The horn antenna 60 is supported by a pair of adjustable trunnion devices, only one device 105 being shown in FIG. 10, that are attached to the upper-rotatable ring member 64 (see FIGS. 11 and 12). Reference to FIG. 12 reveals that the width of the top-support flange 107 of the upper ring member 64 is greater than that of the top 108 of the lower support member. A pair of flanges 111 and 112 which extend beyond the top 108 of the lower ring member, are welded to the top of support flange 107. Stiffener plates 109 and 110 may be welded to the edges of beam 66 to add torsional stability. A member 114 having a U-shaped cross section formed of spaced vertical plates 23 spaced apart at their bottoms by plate slides up over the flanges 111-112 to form an assembly that is bolted together by radially extending bolts 122 to make up an integral structure that has the bottom 116 thereof located below the lower cylindrical disk portion 118 of the lower ring member. The threaded pipe 34 is welded to the bottom 116 of this assembly and supports a structural tube 40A that has its top 41A sandwiched between pipe nuts 37A and 38A on the pipe 34 (see FIG. 11). This assembly supports the trunnion pipe 45 on the antenna assembly in a manner previously described in relation to the structure in FIGS. 8 and 9, the same reference numerals followed by subscripts A and B describing corresponding elements. Initial azimuthal alignment of the antenna assembly 60 may be accomplished by rotating the elevated mounting assembly in FIG. 10 around pole 68 prior to tightening the U-bolts 78 and 97 thereon. Fine adjustment of the azimuthal direction of the antenna is accomplished by rotating the upper ring member 64 on the lower ring member 66. The nested rings 64 and 66 are held together by a plurality of clamp means 140 shown in FIG. 13 or means similar to that in FIG. 7. Clamp means 140 comprises a pair of spaced vertical plates 143 separated at their bottoms by spacer 146 and drawn together at their tops by the nuts on bolts 142 which also pass through flanges 111 and 112. Alternatively the nested ring members may be held in place during rotational adjustment by the clamp means in FIG. 31 where the wheel 158 contacts the bottom of ring 109 during adjustment. Vertical alignment and horizontal levelling are accomplished in the manner previously described for the assembly in FIG. 1. Note, as best shown at FIG. 10, turnbuckles 131, 132 attached to ears 133 on the clamp means 140 and ears 134 on the horn assembly 60. Fine adjustment is made by turning said turnbuckles 131, 132.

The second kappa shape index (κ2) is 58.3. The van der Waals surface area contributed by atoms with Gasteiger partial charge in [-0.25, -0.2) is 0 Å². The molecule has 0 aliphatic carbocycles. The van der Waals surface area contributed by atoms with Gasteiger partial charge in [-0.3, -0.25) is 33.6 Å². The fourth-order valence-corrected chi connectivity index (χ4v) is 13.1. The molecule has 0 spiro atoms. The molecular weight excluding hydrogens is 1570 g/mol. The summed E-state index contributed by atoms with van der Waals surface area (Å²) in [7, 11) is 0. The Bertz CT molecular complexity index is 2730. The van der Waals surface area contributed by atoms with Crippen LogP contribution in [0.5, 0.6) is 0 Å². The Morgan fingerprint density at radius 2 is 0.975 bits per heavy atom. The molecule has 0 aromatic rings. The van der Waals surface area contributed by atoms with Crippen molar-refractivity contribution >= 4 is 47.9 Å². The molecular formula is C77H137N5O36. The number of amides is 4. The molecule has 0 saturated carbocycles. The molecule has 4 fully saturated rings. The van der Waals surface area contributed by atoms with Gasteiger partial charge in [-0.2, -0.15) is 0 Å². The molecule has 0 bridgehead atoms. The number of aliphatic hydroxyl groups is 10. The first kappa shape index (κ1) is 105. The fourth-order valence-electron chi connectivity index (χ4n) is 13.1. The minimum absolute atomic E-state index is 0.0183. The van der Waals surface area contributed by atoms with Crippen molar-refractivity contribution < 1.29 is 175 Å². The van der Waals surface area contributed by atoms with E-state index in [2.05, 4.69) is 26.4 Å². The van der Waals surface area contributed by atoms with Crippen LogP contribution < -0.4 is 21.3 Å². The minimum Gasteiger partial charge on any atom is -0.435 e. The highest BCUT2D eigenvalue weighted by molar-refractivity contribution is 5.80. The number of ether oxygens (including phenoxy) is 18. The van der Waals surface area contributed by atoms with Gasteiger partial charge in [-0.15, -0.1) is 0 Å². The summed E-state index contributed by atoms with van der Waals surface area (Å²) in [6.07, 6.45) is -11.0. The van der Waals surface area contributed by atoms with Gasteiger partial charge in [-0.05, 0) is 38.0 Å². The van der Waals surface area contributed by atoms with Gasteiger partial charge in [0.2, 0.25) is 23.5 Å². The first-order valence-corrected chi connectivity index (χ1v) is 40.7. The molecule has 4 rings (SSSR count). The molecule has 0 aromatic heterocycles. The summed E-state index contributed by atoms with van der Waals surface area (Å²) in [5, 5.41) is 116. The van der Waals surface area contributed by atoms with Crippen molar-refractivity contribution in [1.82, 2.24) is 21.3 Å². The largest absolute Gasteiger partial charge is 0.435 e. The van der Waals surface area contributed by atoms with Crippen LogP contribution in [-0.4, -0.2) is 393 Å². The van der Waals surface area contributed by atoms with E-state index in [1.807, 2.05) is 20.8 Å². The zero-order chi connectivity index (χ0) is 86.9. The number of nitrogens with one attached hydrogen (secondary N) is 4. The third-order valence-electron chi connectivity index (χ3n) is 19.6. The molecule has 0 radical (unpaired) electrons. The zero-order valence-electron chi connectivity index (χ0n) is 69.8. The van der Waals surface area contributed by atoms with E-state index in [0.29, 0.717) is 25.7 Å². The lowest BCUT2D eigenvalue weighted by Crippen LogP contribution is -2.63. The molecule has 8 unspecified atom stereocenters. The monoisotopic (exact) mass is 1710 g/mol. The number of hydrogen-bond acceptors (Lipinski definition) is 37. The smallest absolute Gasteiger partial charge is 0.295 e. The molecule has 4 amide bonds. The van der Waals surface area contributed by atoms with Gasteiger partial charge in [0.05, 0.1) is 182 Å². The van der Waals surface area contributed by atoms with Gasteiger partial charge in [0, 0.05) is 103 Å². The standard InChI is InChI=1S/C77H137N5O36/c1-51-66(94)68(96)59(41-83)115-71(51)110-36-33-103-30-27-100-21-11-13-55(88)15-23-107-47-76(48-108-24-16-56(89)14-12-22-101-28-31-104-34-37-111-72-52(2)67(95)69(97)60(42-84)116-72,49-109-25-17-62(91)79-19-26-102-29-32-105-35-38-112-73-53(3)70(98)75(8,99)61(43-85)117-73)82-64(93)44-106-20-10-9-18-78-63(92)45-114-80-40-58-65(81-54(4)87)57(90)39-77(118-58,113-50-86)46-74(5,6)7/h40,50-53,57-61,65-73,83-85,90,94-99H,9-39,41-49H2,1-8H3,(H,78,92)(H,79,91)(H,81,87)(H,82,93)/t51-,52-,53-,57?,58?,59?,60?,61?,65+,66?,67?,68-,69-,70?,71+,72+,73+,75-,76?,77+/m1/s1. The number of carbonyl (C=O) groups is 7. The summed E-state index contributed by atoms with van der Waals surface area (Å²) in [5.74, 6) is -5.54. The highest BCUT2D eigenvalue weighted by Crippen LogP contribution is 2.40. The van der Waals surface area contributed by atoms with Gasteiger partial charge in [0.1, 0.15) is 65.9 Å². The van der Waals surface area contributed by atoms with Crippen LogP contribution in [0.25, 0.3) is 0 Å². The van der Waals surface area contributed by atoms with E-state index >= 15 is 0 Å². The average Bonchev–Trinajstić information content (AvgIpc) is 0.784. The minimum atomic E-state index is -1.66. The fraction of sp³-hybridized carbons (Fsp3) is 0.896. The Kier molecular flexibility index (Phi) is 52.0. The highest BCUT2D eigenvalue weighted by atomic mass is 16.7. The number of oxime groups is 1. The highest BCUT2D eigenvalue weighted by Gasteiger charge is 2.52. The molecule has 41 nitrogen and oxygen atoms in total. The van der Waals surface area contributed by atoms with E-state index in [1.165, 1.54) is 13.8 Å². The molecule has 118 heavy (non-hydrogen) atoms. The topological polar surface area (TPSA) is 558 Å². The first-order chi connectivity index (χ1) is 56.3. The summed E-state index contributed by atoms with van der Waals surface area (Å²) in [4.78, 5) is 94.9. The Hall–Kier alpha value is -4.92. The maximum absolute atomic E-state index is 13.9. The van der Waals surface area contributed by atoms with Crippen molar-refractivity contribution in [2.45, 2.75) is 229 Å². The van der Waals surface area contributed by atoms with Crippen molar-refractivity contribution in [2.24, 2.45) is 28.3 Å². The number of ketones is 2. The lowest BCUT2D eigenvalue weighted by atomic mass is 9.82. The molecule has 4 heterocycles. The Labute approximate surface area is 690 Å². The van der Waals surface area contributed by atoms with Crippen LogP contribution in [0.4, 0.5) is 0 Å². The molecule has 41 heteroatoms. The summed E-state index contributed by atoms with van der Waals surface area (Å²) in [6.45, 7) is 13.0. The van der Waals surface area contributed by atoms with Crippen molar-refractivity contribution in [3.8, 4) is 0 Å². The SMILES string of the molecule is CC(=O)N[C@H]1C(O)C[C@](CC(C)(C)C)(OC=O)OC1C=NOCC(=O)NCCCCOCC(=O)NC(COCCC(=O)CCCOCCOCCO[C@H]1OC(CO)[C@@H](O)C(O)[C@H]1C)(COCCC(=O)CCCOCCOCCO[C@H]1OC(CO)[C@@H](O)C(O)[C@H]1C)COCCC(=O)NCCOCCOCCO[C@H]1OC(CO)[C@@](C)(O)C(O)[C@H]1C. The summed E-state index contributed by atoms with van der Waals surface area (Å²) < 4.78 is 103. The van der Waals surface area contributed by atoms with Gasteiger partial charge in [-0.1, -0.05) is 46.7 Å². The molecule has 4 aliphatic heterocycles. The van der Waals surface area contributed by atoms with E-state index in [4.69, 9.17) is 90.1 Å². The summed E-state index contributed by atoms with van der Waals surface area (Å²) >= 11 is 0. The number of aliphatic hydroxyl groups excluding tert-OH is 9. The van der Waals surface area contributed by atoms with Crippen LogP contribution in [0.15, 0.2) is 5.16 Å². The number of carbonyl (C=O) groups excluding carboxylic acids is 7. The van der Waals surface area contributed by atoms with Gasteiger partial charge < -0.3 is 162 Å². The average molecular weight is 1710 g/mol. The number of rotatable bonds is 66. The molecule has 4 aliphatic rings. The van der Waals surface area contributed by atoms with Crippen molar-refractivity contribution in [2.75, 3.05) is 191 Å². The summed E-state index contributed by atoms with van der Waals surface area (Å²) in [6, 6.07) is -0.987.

Although this invention is described in relation to preferred embodiments thereof, variations and modifications are possible. By way of example, drain holes 125 may be drilled through the upper support member 14 and drain holes 126 through lower support members 16 inside the pipe 34 in FIG. 8 and around exposed nuts and bolts. Also, the nuts 37 and 38 may be other than pipe nuts and may have extensions such as nuts 128 in FIG. 8 welded to the circumference thereof for aiding in rotating the pipe nuts. And the pipe 34 and tubular section 40 may be other than round and rectangularly shaped, although this is not seen to be of particular advantage. Additionally, the lower ring 16 could be the inner ring of the nested pair thereof. Further, either or both of the ring members may have angle iron shaped cross sections or I-beam shaped cross sections, with either the upper or lower ring member being the outer one thereof and with the cylindrical portions thereof either being adjacent or spaced apart. Additionally, the adjustable trunnion assembly 105 may be configured as is illustrated in FIG. 30, wherein upper ring member 64A is bolted by bolt 152 to angle 160. The lower flange 116 of angle 160 is attached, as by welding, to pipe 34 which is threaded into nut 38A fixed to tube 40A. The scope of this invention is therefore to be determined from the appended claims rather than from the aforementioned detailed descriptions of preferred embodiments thereof.